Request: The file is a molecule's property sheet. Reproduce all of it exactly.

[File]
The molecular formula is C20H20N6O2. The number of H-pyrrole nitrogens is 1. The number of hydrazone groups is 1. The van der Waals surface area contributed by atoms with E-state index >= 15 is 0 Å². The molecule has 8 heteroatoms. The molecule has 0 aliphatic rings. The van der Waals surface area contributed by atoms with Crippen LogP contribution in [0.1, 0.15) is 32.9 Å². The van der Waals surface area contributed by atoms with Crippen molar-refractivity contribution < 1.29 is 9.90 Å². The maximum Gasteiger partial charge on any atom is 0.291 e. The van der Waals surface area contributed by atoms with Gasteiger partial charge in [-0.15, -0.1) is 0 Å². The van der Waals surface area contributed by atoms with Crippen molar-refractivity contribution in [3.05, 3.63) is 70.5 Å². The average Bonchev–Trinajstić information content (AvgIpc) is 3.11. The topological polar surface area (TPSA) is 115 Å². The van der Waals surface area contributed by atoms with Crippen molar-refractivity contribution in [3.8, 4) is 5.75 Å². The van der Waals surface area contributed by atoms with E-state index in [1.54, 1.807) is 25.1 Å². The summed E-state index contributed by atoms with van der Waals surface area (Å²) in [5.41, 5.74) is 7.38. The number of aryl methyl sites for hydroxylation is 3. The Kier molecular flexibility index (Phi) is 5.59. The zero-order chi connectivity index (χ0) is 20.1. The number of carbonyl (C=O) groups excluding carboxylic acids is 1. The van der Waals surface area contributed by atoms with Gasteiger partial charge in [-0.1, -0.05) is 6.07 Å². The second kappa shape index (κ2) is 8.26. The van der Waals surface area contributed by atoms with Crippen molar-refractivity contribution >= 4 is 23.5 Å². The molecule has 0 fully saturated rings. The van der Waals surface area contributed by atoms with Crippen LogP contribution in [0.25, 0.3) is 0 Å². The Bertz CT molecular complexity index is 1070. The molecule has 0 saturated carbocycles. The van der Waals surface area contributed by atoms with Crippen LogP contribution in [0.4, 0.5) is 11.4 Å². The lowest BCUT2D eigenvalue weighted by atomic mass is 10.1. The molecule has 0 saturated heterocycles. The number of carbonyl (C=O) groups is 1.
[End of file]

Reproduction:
The molecular formula is C20H20N6O2. The number of H-pyrrole nitrogens is 1. The number of hydrazone groups is 1. The van der Waals surface area contributed by atoms with E-state index >= 15 is 0 Å². The molecule has 8 heteroatoms. The molecule has 0 aliphatic rings. The van der Waals surface area contributed by atoms with Crippen LogP contribution in [0.1, 0.15) is 32.9 Å². The van der Waals surface area contributed by atoms with Crippen molar-refractivity contribution < 1.29 is 9.90 Å². The maximum Gasteiger partial charge on any atom is 0.291 e. The van der Waals surface area contributed by atoms with Gasteiger partial charge in [-0.15, -0.1) is 0 Å². The van der Waals surface area contributed by atoms with Crippen molar-refractivity contribution in [3.05, 3.63) is 70.5 Å². The average Bonchev–Trinajstić information content (AvgIpc) is 3.11. The topological polar surface area (TPSA) is 115 Å². The van der Waals surface area contributed by atoms with Crippen molar-refractivity contribution in [3.8, 4) is 5.75 Å². The van der Waals surface area contributed by atoms with E-state index in [1.54, 1.807) is 25.1 Å². The summed E-state index contributed by atoms with van der Waals surface area (Å²) in [5.41, 5.74) is 7.38. The number of aryl methyl sites for hydroxylation is 3. The Kier molecular flexibility index (Phi) is 5.59. The zero-order chi connectivity index (χ0) is 20.1. The number of carbonyl (C=O) groups excluding carboxylic acids is 1. The van der Waals surface area contributed by atoms with Gasteiger partial charge in [-0.1, -0.05) is 6.07 Å². The second kappa shape index (κ2) is 8.26. The van der Waals surface area contributed by atoms with Crippen molar-refractivity contribution >= 4 is 23.5 Å². The molecule has 0 fully saturated rings. The van der Waals surface area contributed by atoms with Crippen LogP contribution in [0.25, 0.3) is 0 Å². The Bertz CT molecular complexity index is 1070. The molecule has 0 saturated carbocycles. The van der Waals surface area contributed by atoms with Crippen LogP contribution in [0.4, 0.5) is 11.4 Å². The lowest BCUT2D eigenvalue weighted by atomic mass is 10.1. The molecule has 0 saturated heterocycles. The number of carbonyl (C=O) groups is 1.